Roxanne Scott, Hunnewell Elementary School
Ali Sganga, Upham Elementary School
Ilene Sharpe, Wellesley Middle School
Lisa Sheehan, Hardy Elementary School
Cassie Short, Wellesley Middle School
Jacey Shumaker, Upham Elementary School
Rachel Silver, Sprague Elementary School
Meghan Sjostedt, Hardy Elementary School
Beanie Spangler, Wellesley High School
Sarah Steinberg, Wellesley Middle School
Jody Steinhilber, Wellesley Middle School
Rachel Stewart, Schofield Elementary School
Marcia Sullivan, Hunnewell Elementary School
Catherine Sullivan, Schofield Elementary School
Liam Sullivan, Wellesley Middle School
Maya Swartz, Hardy Elementary School
Ashley Tarnauskas, Wellesley Middle School
Ellen Theriault, Bates Elementary School
Kristi Thompson, Hardy Elementary School
Sara Toppelberg, Bates Elementary School
Laurette Ullian, Hardy Elementary School
Kristen Walsh, Upham Elementary School
Patricia Weismer, Wellesley Middle School/WPS AT specialist
Liz Wheeler, WPS Teacher of Deaf and Hard Hearing
Suzanne Whitehouse, Upham Elementary School
Kim Willdridge, Schofield Elementary School
Sarah Williams, Bates Elementary School
Kate Wilson, Schofield Elementary School
Sarah Wong, Schofield Elementary School
Elisabeth Zimmer, Schofield Elementary School
More: Wellesley COVID-19 public school testing program fundraiser seeks to raise up to $3.5M
WHS parent says
Teachers should be able to work remotely if they feel unsafe in their workplace. Only the at-risk students should return to the school buildings. Everyone else should be remote until Spring.
How do you expect Kindergarteners to learn remotely?
matthew Santoro says
Teachers continue to move the bar for what they consider to be a safe environment for returning to the classroom. Do you know what other school districts are asking for a viral testing program??? No one! What other essential workers are be giving access to a viral test program?? None. You’re asking a community that has been unable to work on a regular schedule since March to now donate to an unnecessary test program. If the teachers union is so sure this is necessary for their well being they should be funding the program themselves.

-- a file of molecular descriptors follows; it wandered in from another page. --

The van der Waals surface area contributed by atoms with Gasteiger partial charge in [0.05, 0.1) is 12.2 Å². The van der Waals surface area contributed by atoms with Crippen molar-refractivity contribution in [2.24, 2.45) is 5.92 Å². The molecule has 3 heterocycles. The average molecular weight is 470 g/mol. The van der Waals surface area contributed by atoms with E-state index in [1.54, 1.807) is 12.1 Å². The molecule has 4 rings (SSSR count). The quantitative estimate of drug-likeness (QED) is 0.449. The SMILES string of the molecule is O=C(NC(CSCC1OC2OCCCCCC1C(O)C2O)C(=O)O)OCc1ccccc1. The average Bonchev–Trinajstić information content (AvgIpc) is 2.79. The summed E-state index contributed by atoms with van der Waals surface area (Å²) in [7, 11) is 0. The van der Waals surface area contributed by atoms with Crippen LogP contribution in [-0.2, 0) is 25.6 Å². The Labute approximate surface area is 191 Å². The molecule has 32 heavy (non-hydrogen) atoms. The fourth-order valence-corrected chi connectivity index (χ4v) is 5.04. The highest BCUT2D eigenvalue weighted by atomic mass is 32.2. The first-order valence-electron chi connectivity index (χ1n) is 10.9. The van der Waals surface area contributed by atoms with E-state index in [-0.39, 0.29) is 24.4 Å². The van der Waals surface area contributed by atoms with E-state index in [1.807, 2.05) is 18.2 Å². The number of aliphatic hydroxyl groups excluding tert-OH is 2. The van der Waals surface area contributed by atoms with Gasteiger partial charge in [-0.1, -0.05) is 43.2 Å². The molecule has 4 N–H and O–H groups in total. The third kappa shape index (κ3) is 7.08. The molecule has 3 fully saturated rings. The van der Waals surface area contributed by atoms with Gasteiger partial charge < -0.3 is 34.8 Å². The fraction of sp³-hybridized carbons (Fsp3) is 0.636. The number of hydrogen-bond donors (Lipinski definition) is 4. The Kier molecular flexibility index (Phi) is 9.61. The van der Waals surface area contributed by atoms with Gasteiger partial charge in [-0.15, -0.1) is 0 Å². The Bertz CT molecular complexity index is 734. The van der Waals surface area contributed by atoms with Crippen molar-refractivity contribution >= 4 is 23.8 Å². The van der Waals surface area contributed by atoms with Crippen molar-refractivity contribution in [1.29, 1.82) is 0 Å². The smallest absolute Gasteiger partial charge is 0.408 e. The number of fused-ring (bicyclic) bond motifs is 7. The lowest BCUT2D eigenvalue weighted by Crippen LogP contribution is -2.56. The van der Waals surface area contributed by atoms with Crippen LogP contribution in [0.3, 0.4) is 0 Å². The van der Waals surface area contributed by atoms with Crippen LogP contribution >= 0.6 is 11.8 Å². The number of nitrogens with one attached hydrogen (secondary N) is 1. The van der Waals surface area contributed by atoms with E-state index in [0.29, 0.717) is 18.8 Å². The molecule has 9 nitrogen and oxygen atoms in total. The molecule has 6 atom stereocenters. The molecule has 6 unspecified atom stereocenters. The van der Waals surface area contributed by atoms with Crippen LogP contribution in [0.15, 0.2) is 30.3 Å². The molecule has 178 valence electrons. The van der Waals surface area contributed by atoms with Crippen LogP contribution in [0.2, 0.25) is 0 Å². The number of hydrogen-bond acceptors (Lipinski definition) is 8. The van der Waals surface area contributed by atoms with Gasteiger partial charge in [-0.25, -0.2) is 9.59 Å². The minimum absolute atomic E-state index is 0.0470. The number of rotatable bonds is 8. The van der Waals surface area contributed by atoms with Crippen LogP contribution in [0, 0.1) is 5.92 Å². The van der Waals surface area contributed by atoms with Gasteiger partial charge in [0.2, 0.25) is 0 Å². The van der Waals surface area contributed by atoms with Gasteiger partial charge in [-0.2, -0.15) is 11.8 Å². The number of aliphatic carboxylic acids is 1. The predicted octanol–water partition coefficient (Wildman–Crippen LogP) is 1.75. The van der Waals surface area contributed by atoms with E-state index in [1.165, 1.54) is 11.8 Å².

WPS Parent says
Actually Newton teachers are pushing for the same program…
Most private schools are not implementing testing. Where are they getting this information?
Teachers have taken a 7 month vacation on our dime. Enough is enough. Now they are afraid of teaching in empty buildings?? Do the walls carry Covid??
They ask who will watch their kids. Maybe the same magical work force that has been watching the rest of our kids for the past 7 months. It seems none of them made any plans or arrangements because they were planning on a second surge having taken place by now and providing them with another year of paid vacation. Now they demand viral testing, another delay tactic while they wait for MA numbers to go up, and inevitably when the time comes to actually teach our children again, they will point to the increase in MA cases to demand more time off.
This has forever stained the reputation of teachers in the mind of the general public, and they have no one but themselves to blame. I hope no one ever asks me to donate to an end of the year gift or teachers appreciation luncheon again. We see now how much the teachers care about their jobs and our children.